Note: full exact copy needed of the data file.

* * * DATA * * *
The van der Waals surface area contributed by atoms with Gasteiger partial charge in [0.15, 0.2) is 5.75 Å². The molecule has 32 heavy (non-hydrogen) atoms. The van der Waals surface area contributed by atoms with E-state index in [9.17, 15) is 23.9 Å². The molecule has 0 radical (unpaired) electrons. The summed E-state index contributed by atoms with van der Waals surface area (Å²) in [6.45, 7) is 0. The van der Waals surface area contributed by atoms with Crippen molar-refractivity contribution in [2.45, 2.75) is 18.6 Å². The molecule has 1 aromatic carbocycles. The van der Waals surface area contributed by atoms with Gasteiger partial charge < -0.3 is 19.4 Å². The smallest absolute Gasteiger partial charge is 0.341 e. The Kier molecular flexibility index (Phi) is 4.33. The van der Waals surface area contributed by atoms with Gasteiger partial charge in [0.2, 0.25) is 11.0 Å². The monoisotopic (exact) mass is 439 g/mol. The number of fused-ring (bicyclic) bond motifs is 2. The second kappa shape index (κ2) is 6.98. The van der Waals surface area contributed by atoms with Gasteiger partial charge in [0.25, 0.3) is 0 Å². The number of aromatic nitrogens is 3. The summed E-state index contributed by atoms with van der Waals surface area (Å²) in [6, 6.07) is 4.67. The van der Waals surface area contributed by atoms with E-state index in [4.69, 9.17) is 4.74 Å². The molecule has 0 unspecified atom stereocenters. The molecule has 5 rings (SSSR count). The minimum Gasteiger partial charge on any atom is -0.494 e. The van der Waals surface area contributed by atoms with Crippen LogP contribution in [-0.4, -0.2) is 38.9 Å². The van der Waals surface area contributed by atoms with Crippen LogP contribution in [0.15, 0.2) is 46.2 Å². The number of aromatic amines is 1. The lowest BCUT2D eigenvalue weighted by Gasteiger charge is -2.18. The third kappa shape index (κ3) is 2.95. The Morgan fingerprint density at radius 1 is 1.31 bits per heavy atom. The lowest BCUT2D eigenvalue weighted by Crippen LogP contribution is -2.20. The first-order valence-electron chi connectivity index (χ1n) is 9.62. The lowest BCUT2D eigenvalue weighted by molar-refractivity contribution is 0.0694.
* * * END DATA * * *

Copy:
The van der Waals surface area contributed by atoms with Gasteiger partial charge in [0.15, 0.2) is 5.75 Å². The molecule has 32 heavy (non-hydrogen) atoms. The van der Waals surface area contributed by atoms with E-state index in [9.17, 15) is 23.9 Å². The molecule has 0 radical (unpaired) electrons. The summed E-state index contributed by atoms with van der Waals surface area (Å²) in [6.45, 7) is 0. The van der Waals surface area contributed by atoms with Crippen molar-refractivity contribution in [2.45, 2.75) is 18.6 Å². The molecule has 1 aromatic carbocycles. The van der Waals surface area contributed by atoms with Gasteiger partial charge < -0.3 is 19.4 Å². The smallest absolute Gasteiger partial charge is 0.341 e. The Kier molecular flexibility index (Phi) is 4.33. The van der Waals surface area contributed by atoms with Gasteiger partial charge in [0.2, 0.25) is 11.0 Å². The monoisotopic (exact) mass is 439 g/mol. The number of fused-ring (bicyclic) bond motifs is 2. The second kappa shape index (κ2) is 6.98. The van der Waals surface area contributed by atoms with Gasteiger partial charge in [0.25, 0.3) is 0 Å². The number of aromatic nitrogens is 3. The summed E-state index contributed by atoms with van der Waals surface area (Å²) in [6, 6.07) is 4.67. The van der Waals surface area contributed by atoms with E-state index in [4.69, 9.17) is 4.74 Å². The molecule has 0 unspecified atom stereocenters. The molecule has 5 rings (SSSR count). The minimum Gasteiger partial charge on any atom is -0.494 e. The van der Waals surface area contributed by atoms with Crippen LogP contribution in [-0.4, -0.2) is 38.9 Å². The van der Waals surface area contributed by atoms with Crippen LogP contribution in [0.15, 0.2) is 46.2 Å². The number of aromatic amines is 1. The lowest BCUT2D eigenvalue weighted by Gasteiger charge is -2.18. The third kappa shape index (κ3) is 2.95. The Morgan fingerprint density at radius 1 is 1.31 bits per heavy atom. The lowest BCUT2D eigenvalue weighted by Crippen LogP contribution is -2.20. The first-order valence-electron chi connectivity index (χ1n) is 9.62. The lowest BCUT2D eigenvalue weighted by molar-refractivity contribution is 0.0694.